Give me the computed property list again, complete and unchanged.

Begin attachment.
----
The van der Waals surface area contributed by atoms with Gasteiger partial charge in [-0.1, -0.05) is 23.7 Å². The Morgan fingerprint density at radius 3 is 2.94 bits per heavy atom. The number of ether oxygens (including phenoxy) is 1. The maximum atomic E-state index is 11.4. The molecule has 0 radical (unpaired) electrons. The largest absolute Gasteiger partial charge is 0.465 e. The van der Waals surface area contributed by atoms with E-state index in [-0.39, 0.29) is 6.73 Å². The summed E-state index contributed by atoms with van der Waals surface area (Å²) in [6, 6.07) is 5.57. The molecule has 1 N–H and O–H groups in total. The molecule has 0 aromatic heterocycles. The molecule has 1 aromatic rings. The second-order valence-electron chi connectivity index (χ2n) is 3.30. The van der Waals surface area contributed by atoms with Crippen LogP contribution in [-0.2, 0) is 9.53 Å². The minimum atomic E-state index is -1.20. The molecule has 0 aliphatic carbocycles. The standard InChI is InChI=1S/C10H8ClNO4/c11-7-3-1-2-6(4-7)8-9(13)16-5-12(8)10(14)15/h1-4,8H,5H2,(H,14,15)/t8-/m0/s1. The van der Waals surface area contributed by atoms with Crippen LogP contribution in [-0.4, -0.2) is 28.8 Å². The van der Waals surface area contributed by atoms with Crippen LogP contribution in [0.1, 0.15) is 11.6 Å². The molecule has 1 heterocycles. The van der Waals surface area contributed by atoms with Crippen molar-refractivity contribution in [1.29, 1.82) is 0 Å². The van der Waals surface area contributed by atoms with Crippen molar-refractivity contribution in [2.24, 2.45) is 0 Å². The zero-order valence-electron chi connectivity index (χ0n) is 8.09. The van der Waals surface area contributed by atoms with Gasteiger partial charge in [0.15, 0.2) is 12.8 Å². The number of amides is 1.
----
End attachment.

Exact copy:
The van der Waals surface area contributed by atoms with Gasteiger partial charge in [-0.1, -0.05) is 23.7 Å². The Morgan fingerprint density at radius 3 is 2.94 bits per heavy atom. The number of ether oxygens (including phenoxy) is 1. The maximum atomic E-state index is 11.4. The molecule has 0 radical (unpaired) electrons. The largest absolute Gasteiger partial charge is 0.465 e. The van der Waals surface area contributed by atoms with E-state index in [-0.39, 0.29) is 6.73 Å². The summed E-state index contributed by atoms with van der Waals surface area (Å²) in [6, 6.07) is 5.57. The molecule has 1 N–H and O–H groups in total. The molecule has 0 aromatic heterocycles. The molecule has 1 aromatic rings. The second-order valence-electron chi connectivity index (χ2n) is 3.30. The van der Waals surface area contributed by atoms with Crippen LogP contribution in [-0.2, 0) is 9.53 Å². The minimum atomic E-state index is -1.20. The molecule has 0 aliphatic carbocycles. The standard InChI is InChI=1S/C10H8ClNO4/c11-7-3-1-2-6(4-7)8-9(13)16-5-12(8)10(14)15/h1-4,8H,5H2,(H,14,15)/t8-/m0/s1. The van der Waals surface area contributed by atoms with Crippen LogP contribution in [-0.4, -0.2) is 28.8 Å². The van der Waals surface area contributed by atoms with Crippen LogP contribution in [0.1, 0.15) is 11.6 Å². The molecule has 1 heterocycles. The van der Waals surface area contributed by atoms with Crippen molar-refractivity contribution in [1.29, 1.82) is 0 Å². The van der Waals surface area contributed by atoms with Crippen molar-refractivity contribution in [2.24, 2.45) is 0 Å². The zero-order valence-electron chi connectivity index (χ0n) is 8.09. The van der Waals surface area contributed by atoms with Gasteiger partial charge in [0.15, 0.2) is 12.8 Å². The number of amides is 1.